The Bolshevik’s Red Army parade in Tbilisi, February, 1921. A Georgian Bolshevik Sergo Orjonikidze led the Red Army’s invasion of Georgia ninety one years ago. Photo: courtesy of Photomuseum.org.ge
Government buildings in Georgia lowered national flags to half-staff on February 25 to mark the day when the Bolshevik’s Red Army took over Tbilisi in 1921.
This is the second year when the Day of Soviet Occupation is officially marked in Georgia after the Parliament unanimously passed a resolution in 2010 instructing the government to organize various memorial events on every February 25 to commemorate, as the decision puts it, hundreds of thousands of victims of political repressions of Communist occupational regime.
This year the government held a week long campaign, which among others, also included events aimed at increasing awareness about the events of ninety one years ago among school students, involving special classes and lectures on invasion of the Red Army.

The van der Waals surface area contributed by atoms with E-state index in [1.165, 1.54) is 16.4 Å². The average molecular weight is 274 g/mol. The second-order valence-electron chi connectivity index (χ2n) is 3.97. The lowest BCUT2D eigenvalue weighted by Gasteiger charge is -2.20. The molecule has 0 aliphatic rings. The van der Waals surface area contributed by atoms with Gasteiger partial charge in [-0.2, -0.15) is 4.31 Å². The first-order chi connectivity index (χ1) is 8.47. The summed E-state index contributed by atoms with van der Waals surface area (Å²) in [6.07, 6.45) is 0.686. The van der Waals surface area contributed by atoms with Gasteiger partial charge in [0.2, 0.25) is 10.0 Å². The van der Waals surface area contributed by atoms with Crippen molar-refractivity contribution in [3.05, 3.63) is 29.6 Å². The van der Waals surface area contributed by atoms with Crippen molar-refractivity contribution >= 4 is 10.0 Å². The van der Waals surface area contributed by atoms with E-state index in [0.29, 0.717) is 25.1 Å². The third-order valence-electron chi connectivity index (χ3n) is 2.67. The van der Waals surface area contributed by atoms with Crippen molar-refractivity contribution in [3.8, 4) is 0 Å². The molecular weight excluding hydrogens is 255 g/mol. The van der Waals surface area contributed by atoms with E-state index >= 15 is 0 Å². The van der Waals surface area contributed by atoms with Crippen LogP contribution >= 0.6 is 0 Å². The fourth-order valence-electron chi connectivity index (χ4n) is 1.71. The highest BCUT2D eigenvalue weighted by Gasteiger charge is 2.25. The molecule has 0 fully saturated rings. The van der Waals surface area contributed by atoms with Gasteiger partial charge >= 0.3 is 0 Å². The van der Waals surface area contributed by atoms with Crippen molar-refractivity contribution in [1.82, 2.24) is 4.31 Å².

The government was promoting “red poppy campaign” encouraging citizens, including school students to wear poppy ribbons said to be symbolizing remembrance of those fallen in fight against the Red Army. Officials and many lawmakers, as well as newscasters on the Georgian nationwide broadcasters, also wear these ribbons this week.
President Saakashvili is expected to make a public speech later on Saturday in connection to the Day of Soviet Occupation, according to his press office.